What did they do? They took bets on unknown people and believed in them more than anyone had before. They set strong norms and fought back hard against bad behavior towards YC founders. They trusted their own convictions, were willing to do things their way, and were willing to be disliked by the existing power structures. They focused on the most important things, they worked hard, and they spent a huge amount of time 1:1 with people. They understood the value of community and long-term orientation. When YC was very small, it felt like a family.

Perhaps most importantly, they built an ecosystem (thanks to Joe Gebbia for pointing this out). This is easy to talk about but hard to do, because it requires not being greedy. YC has left a lot of money on the table; other people have made more money from the ecosystem than YC has itself. This has cemented YC’s place—the benefits to the partners, alumni, current batch founders, Hacker News readers, Demo Day investors, and everyone else around YC is a huge part of what makes it work.

I am not sure if any of this is particularly useful advice—none of it sounds that hard, and yet in the 15 years since, it hasn’t been close to replicated.

But it seems worth trying. I am pretty sure no one has had a bigger total impact on the careers of people in the startup industry over that time period than the two of them.

Researchers and Founders

I spent many years working with founders and now I work with researchers.

Although there are always individual exceptions, on average it’s surprising to me how different the best people in these groups are (including in some qualities that I had assumed were present in great people everywhere, like very high levels of self-belief).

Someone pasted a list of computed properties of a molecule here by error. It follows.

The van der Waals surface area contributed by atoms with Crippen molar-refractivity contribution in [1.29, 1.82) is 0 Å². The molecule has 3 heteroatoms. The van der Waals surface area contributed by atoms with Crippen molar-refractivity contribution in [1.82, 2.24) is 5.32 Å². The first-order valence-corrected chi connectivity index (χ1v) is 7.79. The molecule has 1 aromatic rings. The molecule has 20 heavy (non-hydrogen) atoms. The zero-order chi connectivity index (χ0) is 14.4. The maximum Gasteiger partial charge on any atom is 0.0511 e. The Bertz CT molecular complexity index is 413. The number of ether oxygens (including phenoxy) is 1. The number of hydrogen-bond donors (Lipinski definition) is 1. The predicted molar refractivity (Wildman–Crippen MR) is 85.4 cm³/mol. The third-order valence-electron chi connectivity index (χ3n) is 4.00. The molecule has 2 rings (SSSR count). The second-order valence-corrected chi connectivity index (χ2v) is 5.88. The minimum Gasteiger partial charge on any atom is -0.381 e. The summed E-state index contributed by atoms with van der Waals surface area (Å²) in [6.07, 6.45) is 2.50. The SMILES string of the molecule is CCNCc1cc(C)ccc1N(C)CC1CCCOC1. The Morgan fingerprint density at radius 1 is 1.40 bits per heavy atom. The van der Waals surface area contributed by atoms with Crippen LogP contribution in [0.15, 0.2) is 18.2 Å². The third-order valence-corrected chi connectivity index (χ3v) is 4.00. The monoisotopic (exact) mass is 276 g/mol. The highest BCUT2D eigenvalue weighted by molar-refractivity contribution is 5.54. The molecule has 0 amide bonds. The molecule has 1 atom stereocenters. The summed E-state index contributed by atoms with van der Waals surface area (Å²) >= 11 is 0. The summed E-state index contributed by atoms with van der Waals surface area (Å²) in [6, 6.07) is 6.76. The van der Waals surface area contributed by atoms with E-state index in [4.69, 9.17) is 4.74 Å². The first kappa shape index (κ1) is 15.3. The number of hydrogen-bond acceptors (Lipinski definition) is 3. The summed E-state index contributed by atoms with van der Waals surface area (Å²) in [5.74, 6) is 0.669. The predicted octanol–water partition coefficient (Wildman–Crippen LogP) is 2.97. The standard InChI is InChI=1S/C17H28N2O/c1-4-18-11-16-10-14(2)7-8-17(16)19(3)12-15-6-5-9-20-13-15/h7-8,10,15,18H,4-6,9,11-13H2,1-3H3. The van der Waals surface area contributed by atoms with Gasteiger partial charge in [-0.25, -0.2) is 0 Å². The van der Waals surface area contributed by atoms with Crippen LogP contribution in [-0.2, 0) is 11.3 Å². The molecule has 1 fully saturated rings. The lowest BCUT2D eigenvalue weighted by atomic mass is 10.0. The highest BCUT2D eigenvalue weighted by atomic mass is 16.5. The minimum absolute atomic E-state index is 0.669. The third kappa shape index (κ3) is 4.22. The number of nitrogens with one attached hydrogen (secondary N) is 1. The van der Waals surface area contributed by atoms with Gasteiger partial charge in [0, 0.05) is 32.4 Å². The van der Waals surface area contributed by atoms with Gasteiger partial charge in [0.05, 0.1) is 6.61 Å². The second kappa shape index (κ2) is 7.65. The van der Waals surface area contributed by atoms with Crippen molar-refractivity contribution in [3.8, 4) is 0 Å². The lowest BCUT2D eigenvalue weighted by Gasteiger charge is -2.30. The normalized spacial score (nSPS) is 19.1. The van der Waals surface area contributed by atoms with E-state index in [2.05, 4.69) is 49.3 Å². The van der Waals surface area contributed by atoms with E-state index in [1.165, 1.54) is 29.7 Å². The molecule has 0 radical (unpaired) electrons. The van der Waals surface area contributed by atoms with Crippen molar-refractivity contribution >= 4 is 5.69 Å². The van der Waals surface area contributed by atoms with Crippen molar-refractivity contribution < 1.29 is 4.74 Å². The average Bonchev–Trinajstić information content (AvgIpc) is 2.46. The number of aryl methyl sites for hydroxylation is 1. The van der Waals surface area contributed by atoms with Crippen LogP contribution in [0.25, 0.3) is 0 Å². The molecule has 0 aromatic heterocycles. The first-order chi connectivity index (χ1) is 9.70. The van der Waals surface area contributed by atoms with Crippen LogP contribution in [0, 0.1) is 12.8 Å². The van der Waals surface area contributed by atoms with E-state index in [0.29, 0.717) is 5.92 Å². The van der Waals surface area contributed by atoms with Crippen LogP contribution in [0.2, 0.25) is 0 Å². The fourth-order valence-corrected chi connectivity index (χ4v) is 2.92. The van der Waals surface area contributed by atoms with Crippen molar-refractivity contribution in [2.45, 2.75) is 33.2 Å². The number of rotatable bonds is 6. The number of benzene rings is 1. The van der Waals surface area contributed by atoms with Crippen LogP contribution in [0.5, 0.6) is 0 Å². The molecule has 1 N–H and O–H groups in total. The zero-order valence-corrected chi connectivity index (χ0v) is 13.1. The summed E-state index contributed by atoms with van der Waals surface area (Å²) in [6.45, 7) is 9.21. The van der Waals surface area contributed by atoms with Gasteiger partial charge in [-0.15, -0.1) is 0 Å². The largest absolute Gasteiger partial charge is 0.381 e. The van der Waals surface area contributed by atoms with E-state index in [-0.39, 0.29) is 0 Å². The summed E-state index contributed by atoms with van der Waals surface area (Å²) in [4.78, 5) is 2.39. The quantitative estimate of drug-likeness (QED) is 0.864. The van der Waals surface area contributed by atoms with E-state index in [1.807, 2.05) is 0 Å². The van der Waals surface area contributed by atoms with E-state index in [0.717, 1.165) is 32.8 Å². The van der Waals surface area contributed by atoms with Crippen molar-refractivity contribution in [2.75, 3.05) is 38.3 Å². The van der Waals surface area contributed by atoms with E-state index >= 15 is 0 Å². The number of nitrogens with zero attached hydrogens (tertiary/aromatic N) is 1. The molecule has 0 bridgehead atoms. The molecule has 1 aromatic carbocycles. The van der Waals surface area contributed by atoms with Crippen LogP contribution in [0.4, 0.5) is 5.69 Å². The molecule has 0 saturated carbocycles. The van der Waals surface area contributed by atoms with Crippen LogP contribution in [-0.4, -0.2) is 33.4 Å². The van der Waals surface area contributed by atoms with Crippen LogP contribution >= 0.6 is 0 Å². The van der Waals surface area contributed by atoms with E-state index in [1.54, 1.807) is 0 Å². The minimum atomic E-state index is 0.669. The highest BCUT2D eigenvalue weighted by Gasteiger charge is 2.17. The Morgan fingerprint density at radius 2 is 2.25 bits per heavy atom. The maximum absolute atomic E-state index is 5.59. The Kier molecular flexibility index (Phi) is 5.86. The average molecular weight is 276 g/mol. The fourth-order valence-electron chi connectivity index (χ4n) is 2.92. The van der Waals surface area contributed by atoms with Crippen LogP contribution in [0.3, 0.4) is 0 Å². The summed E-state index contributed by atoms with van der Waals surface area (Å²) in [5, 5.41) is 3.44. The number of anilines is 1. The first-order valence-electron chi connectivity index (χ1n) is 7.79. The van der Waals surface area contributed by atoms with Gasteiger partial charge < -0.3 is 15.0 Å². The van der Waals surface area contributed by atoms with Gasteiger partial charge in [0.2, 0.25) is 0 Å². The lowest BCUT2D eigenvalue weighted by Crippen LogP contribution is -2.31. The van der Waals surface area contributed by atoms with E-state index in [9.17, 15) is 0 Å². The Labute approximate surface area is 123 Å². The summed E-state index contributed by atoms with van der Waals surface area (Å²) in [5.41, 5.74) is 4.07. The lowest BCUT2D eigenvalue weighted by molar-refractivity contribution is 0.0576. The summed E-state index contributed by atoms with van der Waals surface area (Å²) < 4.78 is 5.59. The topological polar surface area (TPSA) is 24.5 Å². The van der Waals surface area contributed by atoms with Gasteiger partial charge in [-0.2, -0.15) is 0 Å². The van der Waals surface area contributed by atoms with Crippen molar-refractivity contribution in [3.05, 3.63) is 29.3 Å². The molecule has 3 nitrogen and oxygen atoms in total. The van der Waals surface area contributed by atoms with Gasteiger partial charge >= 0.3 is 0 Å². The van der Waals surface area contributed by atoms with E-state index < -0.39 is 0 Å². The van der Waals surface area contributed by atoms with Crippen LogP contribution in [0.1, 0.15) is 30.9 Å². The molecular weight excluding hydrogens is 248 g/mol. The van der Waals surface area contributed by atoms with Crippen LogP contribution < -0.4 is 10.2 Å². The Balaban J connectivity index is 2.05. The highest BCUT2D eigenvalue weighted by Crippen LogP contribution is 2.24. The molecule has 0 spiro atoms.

So I’ve been thinking about the ways they’re the same, because maybe there is something to learn about qualities of really effective people in general.

The best people in both groups spend a lot of time reflecting on some version of the Hamming question—"what are the most important problems in your field, and why aren’t you working on them?” In general, no one reflects on this question enough, but the best people do it the most, and have the best ‘problem taste’, which is some combination of learning to think independently, reason about the future, and identify attack vectors. (This from John Schulman is worth reading: http://joschu.net/blog/opinionated-guide-ml-research.html).

They have a laser focus on the next step in front of them combined with long-term vision. Most people only have one or the other.

They are extremely persistent and willing to work hard. As far as I can tell, there is no high-probability way to be very successful without this, and you should be suspicious of people who tell you otherwise unless you’d be happy having their career (and be especially suspicious if they worked hard themselves).